First appearing as a super-powered operative of the Canadian government in 1974’s “Incredible Hulk” #180, Wolverine was created by Len Wein and John Romita Sr. He later became a long-standing member of the X-Men, evolving from a rage-fueled berserker into a respected mentor and leader. Originally a mutant with a mysterious past complicated by extensive brainwashing and false memory implants, Wolverine’s backstory stretches back over 100 years and encompasses adventures set in numerous historical eras and alternate timelines.
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Over the years, there have been several alternate versions of Wolverine, each of them exploring a different take on the classic Canucklehead. From embittered tragic heroes of dystopian futures to would-be world conquerors, for better or worse, Wolverine’s adventures have carved his legend across Marvel’s multiverse. Here, then, is a list of our favorite members of the Logan Corps. Time to pop your claws and drop your jaws for this multiversal Fastball Special!
SPOILER ALERT! Spoilers ahead for numerous stories published by Marvel Comics.
15. DARK CLAW
Back in 1996, DC and Marvel set aside their differences for a comics event unlike any other. Created by the Living Tribunal and the Spectre, the Amalgam Universe was a short-lived shared universe that combined aspects of existing characters from each publisher to create all-new heroes. Among these was Dark Claw, an amalgamation of Wolverine and Batman, a “metamutant” dark knight detective, whose parents were murdered in front of him as a child. After moving to Canada, Logan Wayne joined the Air Force and, along with Creed H. Quinn, was eventually transferred to the Weapon X program.
Although he gained an adamantium-laced skeleton and increased strength from the painful experiments, Logan retained a conscience and was deemed a failure as a super-soldier. He returned to New Gotham City and took up the identity of Dark Claw, fighting crime and corruption alongside Sparrow (a Jubilee-Robin mash-up) and Huntress (a Carol Danvers-Huntress amalgam). His arch-nemesis was his former colleague Quinn, now a raving lunatic killing machine called the Hyena. One of the more visually-striking amalgams to come out of the event, Dark Claw’s war on crime came to an end with the last issue of the core limited series.
14. EARTH X
In a dystopian future of the Marvel Universe created by Jim Krueger and Alex Ross, Wolverine is much-changed. In this reality, Logan was never a mutant and was adopted as a child by the Howletts from a secret offshoot of true humanity called the Moon Tribe. Descended from the classic Jack Kirby character, Moon Boy, Wolverine wasn’t a mutant, but rather a member of the Wolf Clan, who like the rest of the Moon Tribe avoided the Celestials’ genetic manipulation that eventually resulted in the emergence of Homo Superior.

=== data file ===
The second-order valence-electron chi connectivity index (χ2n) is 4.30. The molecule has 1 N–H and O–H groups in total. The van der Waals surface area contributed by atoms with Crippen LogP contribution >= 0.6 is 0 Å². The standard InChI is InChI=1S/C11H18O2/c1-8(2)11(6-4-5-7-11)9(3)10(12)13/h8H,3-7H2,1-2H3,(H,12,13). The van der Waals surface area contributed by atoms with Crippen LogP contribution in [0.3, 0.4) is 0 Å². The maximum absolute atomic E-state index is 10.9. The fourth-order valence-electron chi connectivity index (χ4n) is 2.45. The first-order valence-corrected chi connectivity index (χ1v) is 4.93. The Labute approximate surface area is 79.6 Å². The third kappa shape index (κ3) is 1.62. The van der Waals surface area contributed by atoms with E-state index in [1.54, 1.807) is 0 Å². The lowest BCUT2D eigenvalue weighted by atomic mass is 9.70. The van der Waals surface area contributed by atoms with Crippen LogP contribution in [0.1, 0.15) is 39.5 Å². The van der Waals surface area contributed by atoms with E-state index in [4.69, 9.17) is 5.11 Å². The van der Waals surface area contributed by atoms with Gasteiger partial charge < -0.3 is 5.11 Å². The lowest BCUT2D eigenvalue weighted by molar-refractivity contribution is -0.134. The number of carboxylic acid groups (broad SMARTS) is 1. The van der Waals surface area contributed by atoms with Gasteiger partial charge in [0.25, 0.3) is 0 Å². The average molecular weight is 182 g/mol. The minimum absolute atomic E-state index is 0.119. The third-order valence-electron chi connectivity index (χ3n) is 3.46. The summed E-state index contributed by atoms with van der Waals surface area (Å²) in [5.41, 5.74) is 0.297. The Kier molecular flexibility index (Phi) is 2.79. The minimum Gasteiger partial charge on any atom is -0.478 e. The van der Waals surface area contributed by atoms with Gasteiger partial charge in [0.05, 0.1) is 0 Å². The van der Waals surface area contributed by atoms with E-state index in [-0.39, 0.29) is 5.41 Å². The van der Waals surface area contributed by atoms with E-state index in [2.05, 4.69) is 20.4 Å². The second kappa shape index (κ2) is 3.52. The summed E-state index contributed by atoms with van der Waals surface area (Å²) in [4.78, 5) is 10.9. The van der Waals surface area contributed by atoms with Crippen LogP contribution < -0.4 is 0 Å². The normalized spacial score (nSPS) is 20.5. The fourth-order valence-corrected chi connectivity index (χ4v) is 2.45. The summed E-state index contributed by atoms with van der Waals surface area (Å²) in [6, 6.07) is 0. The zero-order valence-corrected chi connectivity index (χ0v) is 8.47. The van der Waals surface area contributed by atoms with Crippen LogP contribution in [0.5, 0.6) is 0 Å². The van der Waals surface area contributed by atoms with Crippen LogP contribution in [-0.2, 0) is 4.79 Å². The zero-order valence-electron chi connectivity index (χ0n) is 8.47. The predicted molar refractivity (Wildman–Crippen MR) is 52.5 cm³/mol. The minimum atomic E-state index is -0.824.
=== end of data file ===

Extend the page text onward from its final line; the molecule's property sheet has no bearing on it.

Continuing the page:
Nevertheless, Wolverine still joined the X-Men in this reality, but retired to a sedentary life of television and beer-swilling, married to long-time paramour Jean Grey. Overweight and under-motivated, Wolverine refuses to help Captain America fight the Skull after he attacks New York City, insisting his days as a hero are over. Much later, during the “Paradise X: Heralds” tie-in miniseries, X-51 recruited the Logan from “Days of Future Past” as his first Herald, thankfully bringing a more likeable (and faithful) version of the hero into this rather bleak take on Marvel’s archetypal champions.
Marvel’s MC2 imprint exploded out of 1998’s now-classic “What If” #105, an issue which postulated a universe set in the present day, where the publisher’s franchise heroes all debuted approximately 15 years prior. As such, May “Mayday” Parker was the Amazing Spider-Girl, Franklin Richards led the Fantastic Five as Psi-Lord and Rina Logan was Wild Thing, daughter of none other than Wolverine. In this universe, Wolverine shacked up with Elektra, former lover of Daredevil and onetime assassin of the Hand.
While most of the Marvel Universe’s franchise heroes have either died or retired, Wolverine appears relatively unchanged, thanks to the longevity granted by his infamous healing factor. What makes the MC2 version of Wolverine so special is that he represents one of the few times the character was allowed to have a relatively happy ending. It’s almost strange to see Wolverine as a doting father, picking up his daughter after school on his motorcycle. As Wild Thing, Rina is almost as formidable a warrior as her old man, boasting his enhanced senses, healing factor and a set of psi-claws she learned to create thanks to her godmother Psylocke. We know this universe’s Logan couldn’t be more proud.